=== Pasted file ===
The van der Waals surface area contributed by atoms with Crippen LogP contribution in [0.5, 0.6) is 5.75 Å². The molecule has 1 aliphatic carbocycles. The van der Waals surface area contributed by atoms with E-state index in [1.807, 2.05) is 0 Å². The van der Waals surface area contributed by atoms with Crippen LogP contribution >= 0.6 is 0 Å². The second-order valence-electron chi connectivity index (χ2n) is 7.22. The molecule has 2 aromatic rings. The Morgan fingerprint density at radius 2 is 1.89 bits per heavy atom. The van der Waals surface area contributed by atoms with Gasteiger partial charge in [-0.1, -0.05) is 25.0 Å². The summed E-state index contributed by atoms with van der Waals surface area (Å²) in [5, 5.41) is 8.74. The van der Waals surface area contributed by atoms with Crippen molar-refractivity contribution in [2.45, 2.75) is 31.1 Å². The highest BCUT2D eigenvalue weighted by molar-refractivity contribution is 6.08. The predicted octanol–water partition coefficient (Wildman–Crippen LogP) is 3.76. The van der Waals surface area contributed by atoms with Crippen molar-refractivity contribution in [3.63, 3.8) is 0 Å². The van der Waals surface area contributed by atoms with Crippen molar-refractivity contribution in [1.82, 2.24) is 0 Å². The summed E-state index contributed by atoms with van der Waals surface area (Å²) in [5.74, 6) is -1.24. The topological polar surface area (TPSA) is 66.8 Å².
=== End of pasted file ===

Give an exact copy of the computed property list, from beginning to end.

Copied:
The van der Waals surface area contributed by atoms with Crippen LogP contribution in [0.5, 0.6) is 5.75 Å². The molecule has 1 aliphatic carbocycles. The van der Waals surface area contributed by atoms with E-state index in [1.807, 2.05) is 0 Å². The van der Waals surface area contributed by atoms with Crippen LogP contribution >= 0.6 is 0 Å². The second-order valence-electron chi connectivity index (χ2n) is 7.22. The molecule has 2 aromatic rings. The Morgan fingerprint density at radius 2 is 1.89 bits per heavy atom. The van der Waals surface area contributed by atoms with Gasteiger partial charge in [-0.1, -0.05) is 25.0 Å². The summed E-state index contributed by atoms with van der Waals surface area (Å²) in [5, 5.41) is 8.74. The van der Waals surface area contributed by atoms with Crippen molar-refractivity contribution in [2.45, 2.75) is 31.1 Å². The highest BCUT2D eigenvalue weighted by molar-refractivity contribution is 6.08. The predicted octanol–water partition coefficient (Wildman–Crippen LogP) is 3.76. The van der Waals surface area contributed by atoms with Crippen molar-refractivity contribution in [3.63, 3.8) is 0 Å². The van der Waals surface area contributed by atoms with Crippen molar-refractivity contribution in [1.82, 2.24) is 0 Å². The summed E-state index contributed by atoms with van der Waals surface area (Å²) in [5.74, 6) is -1.24. The topological polar surface area (TPSA) is 66.8 Å².